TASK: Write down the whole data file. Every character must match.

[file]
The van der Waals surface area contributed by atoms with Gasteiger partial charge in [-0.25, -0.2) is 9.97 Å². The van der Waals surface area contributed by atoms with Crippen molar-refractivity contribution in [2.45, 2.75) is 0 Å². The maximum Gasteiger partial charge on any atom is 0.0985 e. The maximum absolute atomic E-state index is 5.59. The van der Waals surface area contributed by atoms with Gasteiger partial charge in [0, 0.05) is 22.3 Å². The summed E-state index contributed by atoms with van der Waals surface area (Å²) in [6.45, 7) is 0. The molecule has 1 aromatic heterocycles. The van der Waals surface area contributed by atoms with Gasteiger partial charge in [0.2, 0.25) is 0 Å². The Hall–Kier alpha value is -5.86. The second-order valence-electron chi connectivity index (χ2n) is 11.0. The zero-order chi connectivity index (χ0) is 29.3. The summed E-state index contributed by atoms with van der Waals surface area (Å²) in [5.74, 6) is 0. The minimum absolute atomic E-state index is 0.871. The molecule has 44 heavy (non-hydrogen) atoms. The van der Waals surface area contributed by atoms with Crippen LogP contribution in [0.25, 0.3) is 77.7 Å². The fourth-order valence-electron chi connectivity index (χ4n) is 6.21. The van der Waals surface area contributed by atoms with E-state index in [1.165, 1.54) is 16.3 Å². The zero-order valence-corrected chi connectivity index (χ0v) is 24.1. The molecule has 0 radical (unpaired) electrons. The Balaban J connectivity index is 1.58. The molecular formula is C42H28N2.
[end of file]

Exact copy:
The van der Waals surface area contributed by atoms with Gasteiger partial charge in [-0.25, -0.2) is 9.97 Å². The van der Waals surface area contributed by atoms with Crippen molar-refractivity contribution in [2.45, 2.75) is 0 Å². The maximum Gasteiger partial charge on any atom is 0.0985 e. The maximum absolute atomic E-state index is 5.59. The van der Waals surface area contributed by atoms with Gasteiger partial charge in [0, 0.05) is 22.3 Å². The summed E-state index contributed by atoms with van der Waals surface area (Å²) in [6.45, 7) is 0. The molecule has 1 aromatic heterocycles. The van der Waals surface area contributed by atoms with Gasteiger partial charge in [0.2, 0.25) is 0 Å². The Hall–Kier alpha value is -5.86. The second-order valence-electron chi connectivity index (χ2n) is 11.0. The zero-order chi connectivity index (χ0) is 29.3. The summed E-state index contributed by atoms with van der Waals surface area (Å²) in [5.74, 6) is 0. The minimum absolute atomic E-state index is 0.871. The molecule has 44 heavy (non-hydrogen) atoms. The van der Waals surface area contributed by atoms with Crippen LogP contribution in [0.25, 0.3) is 77.7 Å². The fourth-order valence-electron chi connectivity index (χ4n) is 6.21. The van der Waals surface area contributed by atoms with E-state index in [1.165, 1.54) is 16.3 Å². The zero-order valence-corrected chi connectivity index (χ0v) is 24.1. The molecule has 0 radical (unpaired) electrons. The Balaban J connectivity index is 1.58. The molecular formula is C42H28N2.